Why should teachers, schools, local authorities and others work in partnership with parents and carers? Apart from the fact that a duty to do so is enshrined in legislation such as:
and is detailed in the new SEN Code of Practice (2001), and reinforced in guidance relating to the Disability Discrimination Act, 2005, common sense tells us that it is a good and sensible thing to do. Most would agree that involving parents/carers and working with them is likely to enhance the effectiveness of any professional involvement with children and young people. Whilst, in the past, professionals may have taken the view that they are the experts who know best, it has long been acknowledged that parents are experts in their own children, and as such, have a huge contribution to make. Just type “parental involvement” into an internet search engine to get an idea of how much attention is focussed on this issue.
Much of this attention relates particularly to parents or carers of children and young people with special educational needs, or SEN. Whilst working in partnership with parents/carers is important for all children, those whose children have SEN are a group where this is especially important due to the uniqueness of their situation, and the degree of contact they are likely to have with a wide range of professionals.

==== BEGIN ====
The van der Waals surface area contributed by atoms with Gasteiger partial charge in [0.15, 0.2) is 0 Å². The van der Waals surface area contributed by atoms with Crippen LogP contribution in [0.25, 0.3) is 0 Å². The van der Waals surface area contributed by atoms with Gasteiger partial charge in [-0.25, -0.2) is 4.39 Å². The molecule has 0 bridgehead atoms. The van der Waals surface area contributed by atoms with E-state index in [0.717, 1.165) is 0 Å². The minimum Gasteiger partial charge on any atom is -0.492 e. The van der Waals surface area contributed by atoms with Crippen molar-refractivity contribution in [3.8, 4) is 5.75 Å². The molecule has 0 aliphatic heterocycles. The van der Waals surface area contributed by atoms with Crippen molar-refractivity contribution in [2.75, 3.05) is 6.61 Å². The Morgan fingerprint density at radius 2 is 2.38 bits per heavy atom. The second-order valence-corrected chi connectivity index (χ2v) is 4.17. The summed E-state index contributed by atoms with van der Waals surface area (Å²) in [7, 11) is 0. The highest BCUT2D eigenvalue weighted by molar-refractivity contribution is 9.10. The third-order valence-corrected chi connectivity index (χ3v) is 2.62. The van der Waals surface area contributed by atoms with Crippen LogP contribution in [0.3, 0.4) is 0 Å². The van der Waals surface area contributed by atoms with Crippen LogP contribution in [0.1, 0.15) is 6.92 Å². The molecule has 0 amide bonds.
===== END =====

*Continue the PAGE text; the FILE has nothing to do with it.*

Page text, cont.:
What will you get out of this course?
All local authorities have established Parent Partnership Services in one form or another to improve this relationship. This online course is based on their experience, and is designed to introduce you to the relevant issues, to stimulate your thinking, and to provide you with a few useful tools to enhance your own practice. Whilst it is aimed primarily at those working in the education sector, it will also be of interest to those in health, social care, the voluntary sector, and to parents/carers* themselves.
*throughout this course parents should be taken to refer to parents and carers and others with parental responsibility